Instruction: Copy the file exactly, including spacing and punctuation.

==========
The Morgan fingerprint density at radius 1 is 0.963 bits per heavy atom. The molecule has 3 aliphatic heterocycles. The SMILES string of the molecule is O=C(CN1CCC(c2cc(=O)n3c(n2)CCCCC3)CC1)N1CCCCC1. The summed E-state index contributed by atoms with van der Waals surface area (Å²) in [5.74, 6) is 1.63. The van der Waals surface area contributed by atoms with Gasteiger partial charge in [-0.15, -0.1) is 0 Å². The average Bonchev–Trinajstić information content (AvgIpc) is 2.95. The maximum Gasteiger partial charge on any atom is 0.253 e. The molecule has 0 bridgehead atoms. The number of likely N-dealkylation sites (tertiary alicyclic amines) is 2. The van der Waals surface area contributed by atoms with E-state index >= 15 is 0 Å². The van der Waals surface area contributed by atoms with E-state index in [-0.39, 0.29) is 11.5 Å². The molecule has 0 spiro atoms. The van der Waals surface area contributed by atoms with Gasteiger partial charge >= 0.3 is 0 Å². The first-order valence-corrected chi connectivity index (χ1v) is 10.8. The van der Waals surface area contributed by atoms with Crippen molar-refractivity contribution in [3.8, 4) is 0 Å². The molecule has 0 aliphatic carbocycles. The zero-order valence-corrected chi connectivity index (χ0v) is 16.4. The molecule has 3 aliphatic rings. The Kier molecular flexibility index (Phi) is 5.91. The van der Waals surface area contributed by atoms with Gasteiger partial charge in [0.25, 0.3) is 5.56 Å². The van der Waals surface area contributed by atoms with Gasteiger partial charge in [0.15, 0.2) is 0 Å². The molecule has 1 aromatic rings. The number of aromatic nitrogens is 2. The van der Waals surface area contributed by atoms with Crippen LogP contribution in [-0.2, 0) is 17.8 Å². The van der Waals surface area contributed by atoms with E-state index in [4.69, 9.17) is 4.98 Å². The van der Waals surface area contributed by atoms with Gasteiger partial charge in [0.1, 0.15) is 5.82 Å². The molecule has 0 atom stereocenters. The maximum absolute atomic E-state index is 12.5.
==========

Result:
The Morgan fingerprint density at radius 1 is 0.963 bits per heavy atom. The molecule has 3 aliphatic heterocycles. The SMILES string of the molecule is O=C(CN1CCC(c2cc(=O)n3c(n2)CCCCC3)CC1)N1CCCCC1. The summed E-state index contributed by atoms with van der Waals surface area (Å²) in [5.74, 6) is 1.63. The van der Waals surface area contributed by atoms with Gasteiger partial charge in [-0.15, -0.1) is 0 Å². The average Bonchev–Trinajstić information content (AvgIpc) is 2.95. The maximum Gasteiger partial charge on any atom is 0.253 e. The molecule has 0 bridgehead atoms. The number of likely N-dealkylation sites (tertiary alicyclic amines) is 2. The van der Waals surface area contributed by atoms with E-state index >= 15 is 0 Å². The van der Waals surface area contributed by atoms with E-state index in [-0.39, 0.29) is 11.5 Å². The molecule has 0 spiro atoms. The van der Waals surface area contributed by atoms with Gasteiger partial charge >= 0.3 is 0 Å². The first-order valence-corrected chi connectivity index (χ1v) is 10.8. The van der Waals surface area contributed by atoms with Crippen molar-refractivity contribution in [3.8, 4) is 0 Å². The molecule has 0 aliphatic carbocycles. The zero-order valence-corrected chi connectivity index (χ0v) is 16.4. The molecule has 3 aliphatic rings. The Kier molecular flexibility index (Phi) is 5.91. The van der Waals surface area contributed by atoms with Gasteiger partial charge in [0.25, 0.3) is 5.56 Å². The van der Waals surface area contributed by atoms with Gasteiger partial charge in [0.15, 0.2) is 0 Å². The molecule has 1 aromatic rings. The number of aromatic nitrogens is 2. The van der Waals surface area contributed by atoms with Crippen LogP contribution in [-0.2, 0) is 17.8 Å². The van der Waals surface area contributed by atoms with E-state index in [4.69, 9.17) is 4.98 Å². The van der Waals surface area contributed by atoms with Gasteiger partial charge in [0.1, 0.15) is 5.82 Å². The molecule has 0 atom stereocenters. The maximum absolute atomic E-state index is 12.5.